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New clues to coastal erosion

May 01, 2019

New research has uncovered a missing nutrient source in coastal oceans, which could promote better water quality and sand management on popular beaches.

While the release of nutrients buried in the seabed 'feeds' coastal marine ecosystems, the latest research at Flinders University has found a new physical mechanism which erodes seabed sediment at depths up to 20 metres, well outside (between 10km and 20km) from the surf zone closer to shore.

This powerful natural process that is energetic enough to erode seabed sediment at up to 20 m, also adds to the nutrients stirred and moved by breaking surface waves nearer the beach, according to the new hydrodynamic modelling.

"This new knowledge has significant implications for coastal sediment management practices such as dredging," says Flinders University oceanographer Associate Professor Jochen Kaempf.

The study reveals that major sediment erosion follows from coast-parallel winds in an oceanic situation known as downwelling.

"Such winds trigger a swift coastal current - left-bounded by the coast in the Southern Hemisphere - that is accompanied by a vigorous stirring zone in nearshore waters," Associate Professor Kaempf says.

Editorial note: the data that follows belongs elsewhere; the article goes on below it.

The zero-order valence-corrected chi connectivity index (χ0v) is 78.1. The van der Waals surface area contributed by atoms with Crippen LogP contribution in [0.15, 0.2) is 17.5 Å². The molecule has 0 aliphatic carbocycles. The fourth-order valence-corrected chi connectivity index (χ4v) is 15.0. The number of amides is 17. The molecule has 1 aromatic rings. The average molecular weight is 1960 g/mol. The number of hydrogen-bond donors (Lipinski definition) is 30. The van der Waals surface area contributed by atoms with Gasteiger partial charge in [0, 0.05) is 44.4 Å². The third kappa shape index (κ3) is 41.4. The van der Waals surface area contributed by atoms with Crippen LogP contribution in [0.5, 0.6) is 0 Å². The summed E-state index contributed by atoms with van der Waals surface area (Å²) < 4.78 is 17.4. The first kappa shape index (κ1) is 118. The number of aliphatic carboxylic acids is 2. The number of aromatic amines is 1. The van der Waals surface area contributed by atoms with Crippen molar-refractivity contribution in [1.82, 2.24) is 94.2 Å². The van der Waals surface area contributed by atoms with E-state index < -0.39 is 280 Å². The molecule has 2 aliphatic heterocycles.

While this finding explains the high proportion of recycled nutrients in coastal ecosystems, it incidentally also points to a new mechanism of wind-driven sediment drift in coastal oceans that complements the well-known littoral drift in the surf zone.

"Along the Adelaide metropolitan coastline, for example, the wind-driven sediment drift tends to be predominantly southward and opposite to the northward sediment drift in the surf zone," explains Dr Kaempf.

"On the other hand, high turbidity levels following a seabed erosion event negatively impact the health of seagrass beds, and the sudden nutrient release can also trigger potentially harmful toxic algae blooms," says Dr Jochen Kaempf, who also is South Australian branch president of the Australian Meteorological and Oceanographic Society.

Dr Kaempf's latest paper calls for more field research and the development of reliable ocean forecasting models to study and predict the occurrence of such erosion events.
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The paper, Extreme bed shear during coastal downwelling, has been published in Ocean Dynamics (Springer) https://link.springer.com/article/10.1007/s10236-019-01256-4

Flinders University

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